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10 matches for " cellphone":
After five straight undershoots to consensus, with the core CPI averaging monthly gains of just 0.05%, investors are asking hard questions about the Fed's belief -- and ours -- that core inflation is headed towards 2% in the not-too-distant future.
The failure of the core CPI to mean-revert in April, after the unexpected March drop, does not mean that the Fed can relax.
The average month-to-month increase in the core CPI in the past three months is a solid 0.20, much firmer than the 0.05% average over the previous five months, stretching back to the first of the run of downside surprises, in March.
The core economic narrative in U.S. markets right now seems to run something like this: The pace of growth slowed in Q1, depressing the rate of payroll growth in the spring. As a result, the headline plunge in the unemployment rate is unlikely to persist and, even if it does, the wage pressures aren't a threat to the inflation outlook.
Today brings a huge wave of data, but most market attention will be on the June CPI, following the run of unexpectedly soft core readings over the past three months.
The jump in core inflation in recent months is about as alarming as the sudden decline in the same period last year; that is, not very.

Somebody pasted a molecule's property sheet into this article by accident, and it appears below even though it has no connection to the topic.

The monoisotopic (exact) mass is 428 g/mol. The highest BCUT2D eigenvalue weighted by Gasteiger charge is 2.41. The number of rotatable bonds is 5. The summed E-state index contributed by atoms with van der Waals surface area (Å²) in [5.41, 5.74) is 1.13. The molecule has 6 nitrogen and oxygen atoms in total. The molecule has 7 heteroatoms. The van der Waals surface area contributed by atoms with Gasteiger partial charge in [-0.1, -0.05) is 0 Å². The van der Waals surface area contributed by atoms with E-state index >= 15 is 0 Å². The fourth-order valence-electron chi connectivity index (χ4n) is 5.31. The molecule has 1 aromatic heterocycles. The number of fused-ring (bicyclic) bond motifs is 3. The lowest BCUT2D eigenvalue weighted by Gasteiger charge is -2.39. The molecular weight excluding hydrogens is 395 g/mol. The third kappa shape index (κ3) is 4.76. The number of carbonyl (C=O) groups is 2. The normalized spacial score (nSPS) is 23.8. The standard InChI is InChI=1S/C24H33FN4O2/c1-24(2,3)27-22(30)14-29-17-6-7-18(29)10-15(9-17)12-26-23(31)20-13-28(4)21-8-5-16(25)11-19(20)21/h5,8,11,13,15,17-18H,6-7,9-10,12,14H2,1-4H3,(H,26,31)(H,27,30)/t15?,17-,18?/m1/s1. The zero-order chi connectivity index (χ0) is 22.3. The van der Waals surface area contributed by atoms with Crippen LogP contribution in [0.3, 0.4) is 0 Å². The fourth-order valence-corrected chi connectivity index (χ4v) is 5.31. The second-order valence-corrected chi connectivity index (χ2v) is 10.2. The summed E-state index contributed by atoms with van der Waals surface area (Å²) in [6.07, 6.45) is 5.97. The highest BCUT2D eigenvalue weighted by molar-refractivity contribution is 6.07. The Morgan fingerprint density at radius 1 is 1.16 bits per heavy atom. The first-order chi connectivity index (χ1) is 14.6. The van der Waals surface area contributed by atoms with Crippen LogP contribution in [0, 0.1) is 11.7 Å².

We're expecting the April ISM report today to bring yet more evidence that the manufacturing cycle is peaking, though we remain of the view that the next cyclical downturn is still some way off.
Today's March CPI ought to provide further support for the idea that the trend rate of increase in the core index is running at about 0.2% per month, an annualized rate, if sustained, of about 2.5%.
The sudden downshift in core inflation at the consumer level since March, clearly visible in the CPI and the PCE, and shown in our first chart, has been accompanied by a steady increase in core producer price inflation.
The April CPI report today will be watched even more closely than usual, after the surprise 0.12% month-to-month fall in the March core index. The biggest single driver of the dip was a record 7.0% plunge in cellphone service plan prices, reflecting Verizon's decision to offer an unlimited data option.
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